As an initial matter, identifying the consequences that those emissions will have for climate change is essential if NEPA is to play the disclosure and good government roles for which it was designed.  The Supreme Court has explained that NEPA’s purpose is to “ensure[] that the agency, in reaching its decision, will have available, and will carefully consider, detailed information concerning significant environmental impacts” and to “guarantee[] that the relevant information will be made available to the larger audience that may also play a role in both the decisionmaking process and the implementation of that decision.” 43   It is hard to see how hiding the ball by refusing to assess the significance of the Project’s climate impacts is consistent with either of those purposes. 

In addition, under NEPA, a finding of significance informs the Commission’s inquiry into potential ways of mitigating environmental impacts. 44   An environmental review document must “contain a detailed discussion of possible mitigation measures” to address adverse environmental impacts. 45   “Without such a discussion, neither the agency nor other interested groups and individuals can properly evaluate the severity of the adverse effects” of a project, meaning that an examination of possible mitigation measures is necessary to ensure that the agency has taken a “hard look” at the environmental consequences of the action at issue. 46

The Commission responds that it need not determine whether the Project’s contribution to climate change is significant because “[t]here is no universally accepted methodology” for assessing the harms caused by the Project’s contribution to climate change. 47   But that does not excuse the Commission’s failure to evaluate these emissions.  As an initial matter, the lack of a single consensus methodology does not prevent the Commission from adopting a methodology, even if it is not universally accepted.  The Commission could, for example, select one methodology to inform its reasoning while also disclosing its potential limitations or the Commission could employ multiple methodologies to identify a range of potential impacts on climate change.  In refusing to assess a project’s climate impacts without a perfect model for doing so, the Commission sets a standard for its climate analysis that is higher than it requires for any other environmental impact. 

In any case, the Commission also can use its expertise to consider all factors and determine, quantitatively or qualitatively, whether the Project’s GHG emissions have a significant impact on climate change. That is precisely what the Commission does in other aspects of its environmental review.  Consider, for example, the Commission’s findings that the Project will not have a significant effect on issues such as “scrub and herbaceous plant communities,” 48  “subsistence users” 49  and “forest communities.” 50   Notwithstanding the lack of any “universally-accepted methodology” to assess these impacts, the Commission uses its judgment to conduct a qualitative review, and assess the significance of the Project’s effect on those considerations. 51  The Commission’s refusal to, at the very least, exercise similar qualitative judgment to assess the significance of GHG emissions here is arbitrary and capricious.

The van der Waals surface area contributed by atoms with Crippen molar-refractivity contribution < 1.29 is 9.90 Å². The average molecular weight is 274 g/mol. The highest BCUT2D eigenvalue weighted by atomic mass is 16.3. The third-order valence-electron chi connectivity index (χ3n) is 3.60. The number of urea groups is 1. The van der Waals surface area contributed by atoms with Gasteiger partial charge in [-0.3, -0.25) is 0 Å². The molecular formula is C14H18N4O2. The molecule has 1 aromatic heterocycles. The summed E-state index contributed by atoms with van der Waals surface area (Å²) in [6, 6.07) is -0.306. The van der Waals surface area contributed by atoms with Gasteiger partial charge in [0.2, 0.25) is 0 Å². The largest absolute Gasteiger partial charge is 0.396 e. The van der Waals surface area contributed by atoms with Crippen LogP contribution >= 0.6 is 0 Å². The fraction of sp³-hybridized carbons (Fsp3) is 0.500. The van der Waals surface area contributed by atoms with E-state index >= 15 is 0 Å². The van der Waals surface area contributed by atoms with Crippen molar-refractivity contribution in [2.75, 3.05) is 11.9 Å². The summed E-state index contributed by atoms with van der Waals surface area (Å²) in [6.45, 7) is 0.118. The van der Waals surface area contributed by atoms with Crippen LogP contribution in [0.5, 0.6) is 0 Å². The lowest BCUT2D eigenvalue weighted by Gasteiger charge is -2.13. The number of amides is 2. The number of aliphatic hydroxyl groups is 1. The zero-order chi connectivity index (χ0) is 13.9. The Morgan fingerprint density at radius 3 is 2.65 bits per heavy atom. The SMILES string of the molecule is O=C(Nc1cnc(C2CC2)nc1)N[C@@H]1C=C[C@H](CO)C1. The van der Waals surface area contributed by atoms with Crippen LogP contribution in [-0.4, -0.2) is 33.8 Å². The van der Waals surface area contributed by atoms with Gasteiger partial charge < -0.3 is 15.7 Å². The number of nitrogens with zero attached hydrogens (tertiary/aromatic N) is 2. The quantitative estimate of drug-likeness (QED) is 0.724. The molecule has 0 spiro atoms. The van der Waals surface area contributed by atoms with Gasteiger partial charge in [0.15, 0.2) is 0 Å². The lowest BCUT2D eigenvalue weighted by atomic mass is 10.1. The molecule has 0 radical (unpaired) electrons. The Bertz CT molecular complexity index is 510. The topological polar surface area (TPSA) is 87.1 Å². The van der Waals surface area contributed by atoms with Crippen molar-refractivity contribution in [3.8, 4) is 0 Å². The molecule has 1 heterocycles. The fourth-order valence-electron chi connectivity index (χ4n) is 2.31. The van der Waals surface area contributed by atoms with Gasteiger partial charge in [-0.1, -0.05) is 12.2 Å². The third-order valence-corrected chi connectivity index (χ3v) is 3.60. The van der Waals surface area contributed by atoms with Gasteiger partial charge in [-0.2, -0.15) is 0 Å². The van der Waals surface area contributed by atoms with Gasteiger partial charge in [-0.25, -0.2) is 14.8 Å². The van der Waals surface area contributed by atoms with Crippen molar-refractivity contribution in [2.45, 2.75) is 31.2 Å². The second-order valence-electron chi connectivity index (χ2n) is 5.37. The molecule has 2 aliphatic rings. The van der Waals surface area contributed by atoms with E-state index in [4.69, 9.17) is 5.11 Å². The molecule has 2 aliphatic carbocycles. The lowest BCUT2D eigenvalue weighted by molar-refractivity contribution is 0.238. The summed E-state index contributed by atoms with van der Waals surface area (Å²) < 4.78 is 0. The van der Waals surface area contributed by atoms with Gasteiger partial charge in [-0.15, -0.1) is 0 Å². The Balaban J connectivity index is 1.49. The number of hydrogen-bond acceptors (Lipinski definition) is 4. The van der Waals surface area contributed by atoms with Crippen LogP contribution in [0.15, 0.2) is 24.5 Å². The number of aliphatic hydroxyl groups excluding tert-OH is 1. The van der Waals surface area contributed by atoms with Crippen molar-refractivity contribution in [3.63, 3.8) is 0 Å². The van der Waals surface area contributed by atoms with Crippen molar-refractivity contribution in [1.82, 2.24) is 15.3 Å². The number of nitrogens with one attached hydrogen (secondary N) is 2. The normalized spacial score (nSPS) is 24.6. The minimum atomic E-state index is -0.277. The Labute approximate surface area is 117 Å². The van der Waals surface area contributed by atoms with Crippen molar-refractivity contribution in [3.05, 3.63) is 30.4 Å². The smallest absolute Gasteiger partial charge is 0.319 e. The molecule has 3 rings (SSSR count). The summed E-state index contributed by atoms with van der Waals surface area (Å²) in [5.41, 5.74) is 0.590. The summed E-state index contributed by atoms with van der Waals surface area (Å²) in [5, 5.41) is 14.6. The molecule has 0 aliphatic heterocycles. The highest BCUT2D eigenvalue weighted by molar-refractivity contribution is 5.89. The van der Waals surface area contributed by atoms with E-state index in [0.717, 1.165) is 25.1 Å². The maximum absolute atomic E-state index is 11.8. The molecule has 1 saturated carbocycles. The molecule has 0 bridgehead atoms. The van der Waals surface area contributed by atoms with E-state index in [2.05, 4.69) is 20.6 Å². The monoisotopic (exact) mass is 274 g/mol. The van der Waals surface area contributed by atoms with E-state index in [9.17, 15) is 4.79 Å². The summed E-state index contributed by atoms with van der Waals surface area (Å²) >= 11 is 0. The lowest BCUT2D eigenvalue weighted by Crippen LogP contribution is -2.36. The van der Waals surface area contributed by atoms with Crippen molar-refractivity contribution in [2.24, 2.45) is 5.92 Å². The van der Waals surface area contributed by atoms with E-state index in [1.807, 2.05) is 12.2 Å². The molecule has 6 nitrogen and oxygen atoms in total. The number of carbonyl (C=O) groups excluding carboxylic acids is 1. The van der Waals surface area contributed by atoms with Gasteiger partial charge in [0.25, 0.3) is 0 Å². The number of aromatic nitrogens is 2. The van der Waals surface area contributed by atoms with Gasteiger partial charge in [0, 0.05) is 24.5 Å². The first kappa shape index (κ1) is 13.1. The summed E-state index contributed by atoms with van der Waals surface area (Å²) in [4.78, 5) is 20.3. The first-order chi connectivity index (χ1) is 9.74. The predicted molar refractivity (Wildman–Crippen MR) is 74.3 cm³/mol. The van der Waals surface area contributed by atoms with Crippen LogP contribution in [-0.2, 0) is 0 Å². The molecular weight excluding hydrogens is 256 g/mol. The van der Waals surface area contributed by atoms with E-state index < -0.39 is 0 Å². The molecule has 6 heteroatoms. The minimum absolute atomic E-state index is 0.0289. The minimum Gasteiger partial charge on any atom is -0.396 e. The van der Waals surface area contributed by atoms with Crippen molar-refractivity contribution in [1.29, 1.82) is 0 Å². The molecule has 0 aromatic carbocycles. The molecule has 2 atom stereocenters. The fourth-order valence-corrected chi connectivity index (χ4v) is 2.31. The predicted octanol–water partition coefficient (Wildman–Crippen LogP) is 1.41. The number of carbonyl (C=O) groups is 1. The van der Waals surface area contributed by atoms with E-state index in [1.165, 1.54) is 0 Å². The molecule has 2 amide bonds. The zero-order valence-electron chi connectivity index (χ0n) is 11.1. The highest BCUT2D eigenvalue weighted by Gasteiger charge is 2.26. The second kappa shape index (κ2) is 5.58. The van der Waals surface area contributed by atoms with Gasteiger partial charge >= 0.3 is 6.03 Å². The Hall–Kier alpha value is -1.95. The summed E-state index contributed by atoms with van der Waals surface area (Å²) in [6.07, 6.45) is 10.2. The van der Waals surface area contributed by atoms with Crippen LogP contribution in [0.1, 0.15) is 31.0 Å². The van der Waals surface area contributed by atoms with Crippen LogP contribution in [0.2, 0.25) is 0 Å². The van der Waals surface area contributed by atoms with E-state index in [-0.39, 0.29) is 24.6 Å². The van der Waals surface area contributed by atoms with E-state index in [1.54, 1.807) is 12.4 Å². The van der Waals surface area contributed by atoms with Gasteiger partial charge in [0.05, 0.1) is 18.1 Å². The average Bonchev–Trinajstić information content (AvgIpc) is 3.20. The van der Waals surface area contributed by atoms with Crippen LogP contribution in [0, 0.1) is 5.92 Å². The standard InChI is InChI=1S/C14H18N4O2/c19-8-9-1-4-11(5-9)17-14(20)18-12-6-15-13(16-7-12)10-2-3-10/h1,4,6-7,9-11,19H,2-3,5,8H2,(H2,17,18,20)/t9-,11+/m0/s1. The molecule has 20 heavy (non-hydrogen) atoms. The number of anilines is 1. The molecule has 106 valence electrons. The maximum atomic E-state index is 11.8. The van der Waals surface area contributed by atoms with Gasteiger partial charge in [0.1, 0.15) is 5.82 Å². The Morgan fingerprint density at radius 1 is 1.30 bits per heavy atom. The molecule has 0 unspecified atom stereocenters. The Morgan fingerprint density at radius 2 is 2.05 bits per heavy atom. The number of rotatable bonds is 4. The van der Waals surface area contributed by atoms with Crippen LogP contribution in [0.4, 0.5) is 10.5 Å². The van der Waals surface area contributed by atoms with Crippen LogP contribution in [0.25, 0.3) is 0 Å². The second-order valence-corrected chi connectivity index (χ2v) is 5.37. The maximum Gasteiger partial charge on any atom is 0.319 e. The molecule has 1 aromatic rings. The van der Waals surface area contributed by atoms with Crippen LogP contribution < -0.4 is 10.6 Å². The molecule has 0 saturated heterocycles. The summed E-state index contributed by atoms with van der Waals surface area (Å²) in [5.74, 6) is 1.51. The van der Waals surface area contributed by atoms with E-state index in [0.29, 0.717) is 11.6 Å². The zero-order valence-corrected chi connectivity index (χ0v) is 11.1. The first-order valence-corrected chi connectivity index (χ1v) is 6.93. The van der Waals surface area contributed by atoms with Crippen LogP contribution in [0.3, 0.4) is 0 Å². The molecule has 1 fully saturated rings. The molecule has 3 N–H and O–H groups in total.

And even if the Commission were to determine that the Project’s GHG emissions are significant, that is not the end of the analysis.  Instead, as noted above, the Commission could blunt those impacts through mitigation—as the Commission often does with regard to other environmental impacts.  The Supreme Court has held that an environmental review must “contain a detailed discussion of possible mitigation measures” to address adverse environmental impacts. 52   As noted above, “[w]ithout such a discussion, neither the agency nor other interested groups and individuals can properly evaluate the severity of the adverse effects.” 53  

Consistent with this obligation, the EIS discusses mitigation measures to ensure that the Project’s adverse environmental impacts (other than its GHG emissions) are reduced to less-than-significant levels. 54   And throughout today’s order, the Commission uses its broad conditioning authority under section 3 of the NGA 55 to implement these mitigation measures, which support its public interest finding. 56  Despite this use of our conditioning authority to mitigate adverse impacts, the Project’s climate impacts continue to be treated differently, as the Commission refuses to identify any potential climate mitigation measures or discuss how such measures might affect the magnitude of the Project’s impact on climate change.

Finally, the Commission’s refusal to seriously consider the significance of the impact of the Project’s GHG emissions is even more mystifying because NEPA “does not dictate particular decisional outcomes.” 57   NEPA “‘merely prohibits uninformed—rather than unwise—agency action.’” 58   The Commission could find that a project contributes significantly to climate change, but that it is nevertheless in the public interest because its benefits outweigh its adverse impacts, including on climate change.  In other words, taking the matter seriously—and rigorously examining a project’s impacts on climate change—does not necessarily prevent any of my colleagues from ultimately concluding that a project satisfies the relevant public interest standard.  

For these reasons, I respectfully dissent.